Are you looking for a great outdoor event?

Are you searching for something that you can invite families and friends to partake in that won’t cost each person $500 a plate — but will help bring in funds and help build awareness for your organization?

Are you looking for a nice outdoor activity but are afraid that hosting a marathon isn’t for your donors or congregants?

We’ve got the perfect idea for you: host an outdoor hiking event as your next fundraiser!

This sort of event can be enjoyed by families or those serious about hiking, increase awareness among the general public about who you are and how your cause helps the community and bring in much needed funds.

Still not convinced?

Consider this: Back in 2013, over $5,000 was raised in Israel during a hike to support the Koby Mandell Foundation, which provides healing programs for families struck by terrorism.

Ready to get started?

Here’s how we suggest you go about hosting a “Hiking Fundraiser”:

1. Offer a One Day Family Hike

First, research and find family-friendly hike trails in your area. Feel free to click here and explore some of the links to get a sense of what kid-friendly trails look like.

Next, schedule your hike on a Sunday afternoon, a legal holiday or a convenient time that will allow as many people as possible to attend your event.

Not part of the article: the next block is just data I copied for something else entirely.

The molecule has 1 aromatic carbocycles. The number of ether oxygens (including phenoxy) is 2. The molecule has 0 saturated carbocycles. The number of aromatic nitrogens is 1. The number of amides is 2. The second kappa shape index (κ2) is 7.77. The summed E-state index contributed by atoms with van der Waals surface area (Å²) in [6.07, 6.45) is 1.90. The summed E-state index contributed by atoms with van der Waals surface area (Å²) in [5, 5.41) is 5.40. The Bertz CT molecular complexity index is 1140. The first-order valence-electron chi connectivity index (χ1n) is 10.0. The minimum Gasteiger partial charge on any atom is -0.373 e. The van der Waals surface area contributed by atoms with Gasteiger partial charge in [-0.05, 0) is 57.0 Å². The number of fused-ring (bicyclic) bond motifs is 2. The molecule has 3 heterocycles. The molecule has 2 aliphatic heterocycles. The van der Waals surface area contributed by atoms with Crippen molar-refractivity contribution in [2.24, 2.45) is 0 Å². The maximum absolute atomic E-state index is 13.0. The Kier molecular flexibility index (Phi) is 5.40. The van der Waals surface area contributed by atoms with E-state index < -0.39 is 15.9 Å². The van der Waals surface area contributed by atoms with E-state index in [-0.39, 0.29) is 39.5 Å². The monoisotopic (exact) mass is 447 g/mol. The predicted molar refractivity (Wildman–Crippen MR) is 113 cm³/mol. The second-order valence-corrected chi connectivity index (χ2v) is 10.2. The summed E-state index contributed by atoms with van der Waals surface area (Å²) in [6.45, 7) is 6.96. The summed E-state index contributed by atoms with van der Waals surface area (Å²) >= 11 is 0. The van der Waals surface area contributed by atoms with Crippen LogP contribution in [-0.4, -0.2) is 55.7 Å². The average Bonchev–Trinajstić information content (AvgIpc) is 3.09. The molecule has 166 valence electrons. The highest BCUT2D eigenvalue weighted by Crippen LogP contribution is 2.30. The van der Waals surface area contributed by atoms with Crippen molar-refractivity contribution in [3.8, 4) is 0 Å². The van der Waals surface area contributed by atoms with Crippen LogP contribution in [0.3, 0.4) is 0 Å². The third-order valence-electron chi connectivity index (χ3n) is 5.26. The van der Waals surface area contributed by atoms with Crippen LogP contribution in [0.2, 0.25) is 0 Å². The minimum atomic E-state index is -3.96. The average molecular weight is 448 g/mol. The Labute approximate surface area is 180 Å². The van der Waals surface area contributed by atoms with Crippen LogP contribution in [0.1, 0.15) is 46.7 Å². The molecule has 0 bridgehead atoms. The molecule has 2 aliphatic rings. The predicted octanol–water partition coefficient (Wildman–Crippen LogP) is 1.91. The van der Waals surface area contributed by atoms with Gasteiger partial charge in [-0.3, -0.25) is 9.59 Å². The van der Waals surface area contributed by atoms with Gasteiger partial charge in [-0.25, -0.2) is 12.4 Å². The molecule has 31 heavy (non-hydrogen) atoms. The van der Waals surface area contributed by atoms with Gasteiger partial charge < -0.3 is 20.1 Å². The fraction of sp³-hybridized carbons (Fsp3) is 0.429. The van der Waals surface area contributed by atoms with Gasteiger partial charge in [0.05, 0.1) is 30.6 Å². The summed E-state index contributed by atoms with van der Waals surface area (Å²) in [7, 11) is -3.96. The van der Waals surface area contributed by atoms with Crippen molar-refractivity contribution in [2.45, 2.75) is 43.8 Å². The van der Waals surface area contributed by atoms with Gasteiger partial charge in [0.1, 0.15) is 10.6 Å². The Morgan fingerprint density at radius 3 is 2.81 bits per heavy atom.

Remember: The more hikers you have, the more funds you will raise. After all, each hiker, raises funds based on the amount of miles or kilometers they hike.

2. Consider a Three or Four Day Hike

If you have students or donors who are more inclined to really appreciate going on a serious hike — make it happen!

This sort of hike may require special arrangements like renting some tents or traveling with a guide. However, it should bring in that much more funds than a one-day hike.


Also, it is inevitable that if you and another person from your faculty go on this hike, this sort of event will give hikers the ability to really get to know your staff. It’s events such as this one that you can use to generate additional interest in your organization and that will allow you to interact with people who never would have walked into your physical building! If you’d like to read about the four day hike that The Koby Mandell Foundation went on, read this blogpost.


3. Make an Event Page

Once you have the logistics and sponsors for things such as food, drink, t-shirts and backpacks in place, you are ready to move on to the PR aspect of this event. Take a look at this page that advertised the, “4th Fitness Fundraiser Sunset Hike.” You’ll get a good idea of what words to use when writing the copy of your events page. You can create a free webpage for this event or a Facebook page like this one.



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